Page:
Reading Poems From the Academy of American Poets Chancellors
After reading poems by contemporary poets, students discuss what makes a writer's voice unique. By Madeleine Fuchs Holzer, EdD
- Grades: 6–8, 9–12
- Unit Plan:
- Read poems from the present Chancellors of the Academy of American Poets
- Gain a greater understanding what makes a writer’s voice unique
- Synthesize multiple perspectives in order to create a shared understanding
Each of these poems is available on Poets.org, the site of the Academy of American Poets. You can print them out prior to the lesson or have your students find them on the website.
Whole Class Warm-up
Remind your students of the warm-ups they did to begin to understand how voice can be expressed only through words.
- Ask them to quickly write in their journals, without lifting their pens or pencils off the paper, what makes a writer’s voice unique. What are the “ingredients” for writing a poem with a strong voice? (You might want to refer to the poetry lesson Poems About Poetry available on Poets.org, the website of the Academy of American Poets.)
- Ask them to turn and talk to a person they have not worked with before to come up with a shared list of “ingredients” for a strong voice.
- Conduct a whole class discussion: What are the similarities between “voice” in a poem and “voice” in a letter? What are the differences, if any?
Hand out a packet of five poems written by present Chancellors of the Academy or have your students find them on Poets.org.
- Ask your students to read through all of the poems quietly in their seats.
- Ask for two volunteers to read each poem aloud to the class.
- Hand out T-chart forms, one for each poem.
- After listening to and reading each poem, students should jot down lines that particularly speak to them on the left side of a T-chart, and what they think the poet did to make the lines embody a strong voice (e.g. which “ingredients” of voice the poet used) on the right side.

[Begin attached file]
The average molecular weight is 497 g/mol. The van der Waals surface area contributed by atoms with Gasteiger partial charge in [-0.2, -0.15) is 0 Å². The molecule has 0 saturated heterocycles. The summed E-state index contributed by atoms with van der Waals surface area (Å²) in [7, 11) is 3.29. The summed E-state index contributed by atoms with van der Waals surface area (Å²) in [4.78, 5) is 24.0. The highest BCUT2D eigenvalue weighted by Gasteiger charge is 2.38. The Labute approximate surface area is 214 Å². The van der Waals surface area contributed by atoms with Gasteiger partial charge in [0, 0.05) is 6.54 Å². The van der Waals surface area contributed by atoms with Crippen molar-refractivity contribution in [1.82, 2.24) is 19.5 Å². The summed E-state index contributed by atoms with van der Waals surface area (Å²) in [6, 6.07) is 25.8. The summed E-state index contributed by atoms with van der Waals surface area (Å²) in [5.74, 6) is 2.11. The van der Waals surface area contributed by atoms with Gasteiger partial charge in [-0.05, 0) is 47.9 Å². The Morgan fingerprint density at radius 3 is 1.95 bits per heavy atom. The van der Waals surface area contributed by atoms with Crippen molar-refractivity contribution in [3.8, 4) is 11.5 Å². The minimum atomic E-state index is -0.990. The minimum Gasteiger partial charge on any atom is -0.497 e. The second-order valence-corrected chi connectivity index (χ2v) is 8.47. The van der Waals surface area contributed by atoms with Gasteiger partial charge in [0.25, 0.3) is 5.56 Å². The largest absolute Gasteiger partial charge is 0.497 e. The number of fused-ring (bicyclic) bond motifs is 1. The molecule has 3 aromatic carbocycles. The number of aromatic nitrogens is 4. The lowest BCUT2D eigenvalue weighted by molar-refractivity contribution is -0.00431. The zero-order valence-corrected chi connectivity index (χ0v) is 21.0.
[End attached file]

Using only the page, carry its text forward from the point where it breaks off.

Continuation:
- They should also jot down what the poem means to them and give examples that demonstrate their interpretations.
When they are finished writing, ask your students to get back into groups of three. (You can use prior groupings or start new groups, if that works better.)
- Tell your students that each person in the group is responsible for ensuring everyone in their small group gets a chance to speak.
- Ask for a volunteer to remind the class of what it means to give constructive responses to others’ work.
- After the ground rules for the groups have been established, ask students to give their group members examples of lines they think show strong voice and to explain their choices.
- When the decibel level of the discussion has dropped, ask for a volunteer from each group to summarize, for the whole class, their group’s multiple perspectives on the characteristics of a strong written voice.
- Write these characteristics on the board at the front of the room.
Ask your students to get back in their groups for a new discussion. The purpose this time is for them to see if they can come to some sense of a shared meaning for each of three poems. They are to:
- Select three of the poems that they want to focus on.
- Discuss the meanings of the poems, following the same process of each student sharing his or her perspective.
- Try to synthesize shared meanings.
- Select someone to represent the group’s synthesis to the whole class.
- Give examples of how they arrived at their interpretations to the whole class.
- Keep their notes for the next writing activity.
It is important to tell your students that you are not looking for a “right” interpretation of the poems, but for their reasoned interpretations. The emphasis is on their own reasoned explanation with examples—not on finding the “correct meaning.” They will not only have a good discussion about what they think, but they also will be able to use this information when they write to the Chancellor of their choice in the Writing Letters to the Chancellors of the Academy of American Poets lesson.
Ask your students to keep a running list on the board at the front of the room of the words in the poems they do not understand. These may include: